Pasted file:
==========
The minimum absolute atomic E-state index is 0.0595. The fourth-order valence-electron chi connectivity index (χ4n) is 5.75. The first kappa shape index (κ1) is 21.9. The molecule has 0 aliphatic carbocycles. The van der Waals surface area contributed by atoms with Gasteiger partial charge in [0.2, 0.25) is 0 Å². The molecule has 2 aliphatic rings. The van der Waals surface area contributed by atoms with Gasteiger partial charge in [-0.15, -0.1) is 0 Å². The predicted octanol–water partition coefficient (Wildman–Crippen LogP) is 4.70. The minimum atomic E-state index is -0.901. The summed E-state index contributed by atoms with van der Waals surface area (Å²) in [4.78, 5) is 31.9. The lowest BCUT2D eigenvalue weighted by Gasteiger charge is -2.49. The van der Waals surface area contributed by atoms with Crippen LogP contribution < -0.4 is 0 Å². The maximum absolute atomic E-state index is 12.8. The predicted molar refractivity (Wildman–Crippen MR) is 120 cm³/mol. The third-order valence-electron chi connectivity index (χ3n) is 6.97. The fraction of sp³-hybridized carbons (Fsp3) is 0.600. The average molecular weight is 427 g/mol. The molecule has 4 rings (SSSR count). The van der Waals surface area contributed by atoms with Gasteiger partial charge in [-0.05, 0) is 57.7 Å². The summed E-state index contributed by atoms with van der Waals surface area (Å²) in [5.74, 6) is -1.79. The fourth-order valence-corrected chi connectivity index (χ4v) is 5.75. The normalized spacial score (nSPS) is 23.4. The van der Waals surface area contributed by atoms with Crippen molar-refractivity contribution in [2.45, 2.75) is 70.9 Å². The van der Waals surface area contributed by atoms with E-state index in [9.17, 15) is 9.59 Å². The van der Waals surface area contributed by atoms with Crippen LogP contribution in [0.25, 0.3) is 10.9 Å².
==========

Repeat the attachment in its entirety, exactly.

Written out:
The minimum absolute atomic E-state index is 0.0595. The fourth-order valence-electron chi connectivity index (χ4n) is 5.75. The first kappa shape index (κ1) is 21.9. The molecule has 0 aliphatic carbocycles. The van der Waals surface area contributed by atoms with Gasteiger partial charge in [0.2, 0.25) is 0 Å². The molecule has 2 aliphatic rings. The van der Waals surface area contributed by atoms with Gasteiger partial charge in [-0.15, -0.1) is 0 Å². The predicted octanol–water partition coefficient (Wildman–Crippen LogP) is 4.70. The minimum atomic E-state index is -0.901. The summed E-state index contributed by atoms with van der Waals surface area (Å²) in [4.78, 5) is 31.9. The lowest BCUT2D eigenvalue weighted by Gasteiger charge is -2.49. The van der Waals surface area contributed by atoms with Crippen LogP contribution < -0.4 is 0 Å². The maximum absolute atomic E-state index is 12.8. The predicted molar refractivity (Wildman–Crippen MR) is 120 cm³/mol. The third-order valence-electron chi connectivity index (χ3n) is 6.97. The fraction of sp³-hybridized carbons (Fsp3) is 0.600. The average molecular weight is 427 g/mol. The molecule has 4 rings (SSSR count). The van der Waals surface area contributed by atoms with Gasteiger partial charge in [-0.05, 0) is 57.7 Å². The summed E-state index contributed by atoms with van der Waals surface area (Å²) in [5.74, 6) is -1.79. The fourth-order valence-corrected chi connectivity index (χ4v) is 5.75. The normalized spacial score (nSPS) is 23.4. The van der Waals surface area contributed by atoms with Crippen molar-refractivity contribution in [2.45, 2.75) is 70.9 Å². The van der Waals surface area contributed by atoms with E-state index in [9.17, 15) is 9.59 Å². The van der Waals surface area contributed by atoms with Crippen LogP contribution in [0.25, 0.3) is 10.9 Å².